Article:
This is Part One of what will surely be, at the very least, two parts on navigating and negotiating TT job offers.
I'd imagine that right this very moment, some of you are in the midst of negotiating your startup packages. If so, congratulations on your offers! I hope you're feeling awesome. When I found out that the places I'd interviewed at wanted to make me offers, I indeed felt very awesome, but I also felt supremely stressed out, because both asked ME to give them a starting point. The ball was in my court, and I was terrified--if I may mix my metaphors--of being sacked.
Part of what stressed me out so much is that I didn't know how much anything cost. Literally, anything--I've always been in a lab whose lab manager handles all vendor interactions, and whenever I needed something, I just asked. Now, all of a sudden I needed to know how much everything cost, and I was paralyzed by the realization that I hadn't even a ballpark guess for most items. Did a package of 50 ml conicals cost $5? $50? $500? Got me! They always just appeared on the shelves, you see!
Panicked, I immediately booked an afternoon with our lab manager. Together we walked through the lab, entering everything we saw into a spreadsheet, after which he helped me estimate costs for the list. I then calculated how much money I'd need to throw at him in order to get him to come to New University with me, and added that to my startup as well.*
As a cross reference, I was lucky to have several very excellent new prof internet friends (you know who you are!) willing to send me their startup lists. This was immensely helpful in catching things I'd missed or hadn't thought of, like chairs, travel money, a tool box, software licenses, and lab coats. You guys rock.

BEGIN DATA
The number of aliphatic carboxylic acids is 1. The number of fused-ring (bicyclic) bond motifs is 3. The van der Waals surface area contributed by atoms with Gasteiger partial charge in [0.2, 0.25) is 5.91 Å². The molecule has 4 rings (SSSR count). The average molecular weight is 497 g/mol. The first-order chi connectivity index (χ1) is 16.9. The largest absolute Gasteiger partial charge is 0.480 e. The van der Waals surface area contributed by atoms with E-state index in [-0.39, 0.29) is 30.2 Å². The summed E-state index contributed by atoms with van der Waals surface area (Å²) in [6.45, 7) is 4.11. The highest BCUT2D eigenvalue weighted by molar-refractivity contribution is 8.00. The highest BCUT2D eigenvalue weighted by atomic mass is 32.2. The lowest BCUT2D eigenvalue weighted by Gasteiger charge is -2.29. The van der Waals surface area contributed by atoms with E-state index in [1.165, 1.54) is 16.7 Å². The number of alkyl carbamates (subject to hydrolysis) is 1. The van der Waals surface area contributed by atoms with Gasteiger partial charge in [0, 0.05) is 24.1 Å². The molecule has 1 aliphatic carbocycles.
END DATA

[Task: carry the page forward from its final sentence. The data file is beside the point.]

One thing that I found particularly useful was to organize my startup list by technique. I thought about technique A, then wrote down everything I needed for that, then moved on to technique B, etc. There were of course other headings like "General lab supplies (e.g. gloves, graduated cylinders, etc)" and "General equipment (vortex genies, fridge/freezer etc)," as well as "Personnel" and "Animal Costs."
I also reached out to some of the faculty I'd met during my interviews to get details on animal per diems and charges for core facilities. This turned out to be a great source of insider info in general--people love giving advice, and at this stage in my career, I am a veritable advice SPONGE. Bring it. Bring the advice.
Look, the bottom line is this: the more you know about what you want/need, the better you'll be able to argue for actually getting these things. Depending on the institution, you may be able to just throw around large numbers and end up getting what you want, but it certainly can only help you to have thought through your startup as thoroughly as possible.
This seems like a good place to leave off for now--next time: convincing people to give you all the things on your startup list, a.k.a. negotiating.